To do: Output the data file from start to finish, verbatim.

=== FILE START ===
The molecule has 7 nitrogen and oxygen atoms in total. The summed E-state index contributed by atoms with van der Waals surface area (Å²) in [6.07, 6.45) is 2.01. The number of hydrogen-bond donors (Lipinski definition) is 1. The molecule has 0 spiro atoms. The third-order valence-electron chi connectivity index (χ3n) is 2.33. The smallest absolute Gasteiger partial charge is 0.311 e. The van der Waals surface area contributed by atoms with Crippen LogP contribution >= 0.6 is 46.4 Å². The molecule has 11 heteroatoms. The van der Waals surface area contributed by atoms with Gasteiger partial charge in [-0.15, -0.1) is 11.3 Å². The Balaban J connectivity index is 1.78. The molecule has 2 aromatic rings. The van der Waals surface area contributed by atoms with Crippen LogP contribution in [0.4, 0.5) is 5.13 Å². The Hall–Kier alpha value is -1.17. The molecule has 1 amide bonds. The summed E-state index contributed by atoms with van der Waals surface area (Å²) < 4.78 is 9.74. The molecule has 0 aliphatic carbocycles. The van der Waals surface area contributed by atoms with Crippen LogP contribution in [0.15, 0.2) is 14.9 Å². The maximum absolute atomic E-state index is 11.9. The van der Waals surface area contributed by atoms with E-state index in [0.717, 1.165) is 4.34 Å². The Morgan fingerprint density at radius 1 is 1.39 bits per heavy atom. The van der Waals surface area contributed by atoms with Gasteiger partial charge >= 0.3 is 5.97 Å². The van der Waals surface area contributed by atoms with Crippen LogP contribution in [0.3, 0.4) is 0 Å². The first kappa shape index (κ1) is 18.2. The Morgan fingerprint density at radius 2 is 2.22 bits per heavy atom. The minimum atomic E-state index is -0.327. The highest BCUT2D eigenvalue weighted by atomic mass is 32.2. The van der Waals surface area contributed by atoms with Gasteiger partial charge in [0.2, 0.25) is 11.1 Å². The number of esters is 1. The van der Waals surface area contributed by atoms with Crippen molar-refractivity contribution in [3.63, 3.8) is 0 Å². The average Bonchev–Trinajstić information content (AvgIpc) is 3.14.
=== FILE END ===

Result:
The molecule has 7 nitrogen and oxygen atoms in total. The summed E-state index contributed by atoms with van der Waals surface area (Å²) in [6.07, 6.45) is 2.01. The number of hydrogen-bond donors (Lipinski definition) is 1. The molecule has 0 spiro atoms. The third-order valence-electron chi connectivity index (χ3n) is 2.33. The smallest absolute Gasteiger partial charge is 0.311 e. The van der Waals surface area contributed by atoms with Crippen LogP contribution >= 0.6 is 46.4 Å². The molecule has 11 heteroatoms. The van der Waals surface area contributed by atoms with Gasteiger partial charge in [-0.15, -0.1) is 11.3 Å². The Balaban J connectivity index is 1.78. The molecule has 2 aromatic rings. The van der Waals surface area contributed by atoms with Crippen LogP contribution in [0.4, 0.5) is 5.13 Å². The Hall–Kier alpha value is -1.17. The molecule has 1 amide bonds. The summed E-state index contributed by atoms with van der Waals surface area (Å²) < 4.78 is 9.74. The molecule has 0 aliphatic carbocycles. The van der Waals surface area contributed by atoms with Crippen LogP contribution in [0.15, 0.2) is 14.9 Å². The maximum absolute atomic E-state index is 11.9. The van der Waals surface area contributed by atoms with E-state index in [0.717, 1.165) is 4.34 Å². The Morgan fingerprint density at radius 1 is 1.39 bits per heavy atom. The van der Waals surface area contributed by atoms with Gasteiger partial charge >= 0.3 is 5.97 Å². The van der Waals surface area contributed by atoms with Crippen LogP contribution in [0.3, 0.4) is 0 Å². The first kappa shape index (κ1) is 18.2. The Morgan fingerprint density at radius 2 is 2.22 bits per heavy atom. The minimum atomic E-state index is -0.327. The highest BCUT2D eigenvalue weighted by atomic mass is 32.2. The van der Waals surface area contributed by atoms with Gasteiger partial charge in [0.2, 0.25) is 11.1 Å². The number of esters is 1. The van der Waals surface area contributed by atoms with Crippen molar-refractivity contribution in [3.63, 3.8) is 0 Å². The average Bonchev–Trinajstić information content (AvgIpc) is 3.14.